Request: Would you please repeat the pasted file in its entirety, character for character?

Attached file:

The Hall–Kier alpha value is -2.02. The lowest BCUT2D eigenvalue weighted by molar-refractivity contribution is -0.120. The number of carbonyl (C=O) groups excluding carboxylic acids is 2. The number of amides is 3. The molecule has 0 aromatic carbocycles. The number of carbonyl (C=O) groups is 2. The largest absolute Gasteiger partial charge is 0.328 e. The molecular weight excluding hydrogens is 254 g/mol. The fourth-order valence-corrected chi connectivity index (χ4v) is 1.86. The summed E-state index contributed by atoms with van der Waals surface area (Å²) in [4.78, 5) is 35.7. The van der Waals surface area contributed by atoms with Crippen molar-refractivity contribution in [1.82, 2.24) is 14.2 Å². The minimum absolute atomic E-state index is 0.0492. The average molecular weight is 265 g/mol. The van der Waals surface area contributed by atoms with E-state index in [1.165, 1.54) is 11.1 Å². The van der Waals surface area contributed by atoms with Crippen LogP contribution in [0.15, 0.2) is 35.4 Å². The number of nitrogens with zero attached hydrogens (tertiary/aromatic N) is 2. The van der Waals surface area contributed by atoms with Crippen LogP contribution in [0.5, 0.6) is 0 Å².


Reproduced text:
The Hall–Kier alpha value is -2.02. The lowest BCUT2D eigenvalue weighted by molar-refractivity contribution is -0.120. The number of carbonyl (C=O) groups excluding carboxylic acids is 2. The number of amides is 3. The molecule has 0 aromatic carbocycles. The number of carbonyl (C=O) groups is 2. The largest absolute Gasteiger partial charge is 0.328 e. The molecular weight excluding hydrogens is 254 g/mol. The fourth-order valence-corrected chi connectivity index (χ4v) is 1.86. The summed E-state index contributed by atoms with van der Waals surface area (Å²) in [4.78, 5) is 35.7. The van der Waals surface area contributed by atoms with Crippen molar-refractivity contribution in [1.82, 2.24) is 14.2 Å². The minimum absolute atomic E-state index is 0.0492. The average molecular weight is 265 g/mol. The van der Waals surface area contributed by atoms with E-state index in [1.165, 1.54) is 11.1 Å². The van der Waals surface area contributed by atoms with Crippen LogP contribution in [0.15, 0.2) is 35.4 Å². The number of nitrogens with zero attached hydrogens (tertiary/aromatic N) is 2. The van der Waals surface area contributed by atoms with Crippen LogP contribution in [0.5, 0.6) is 0 Å².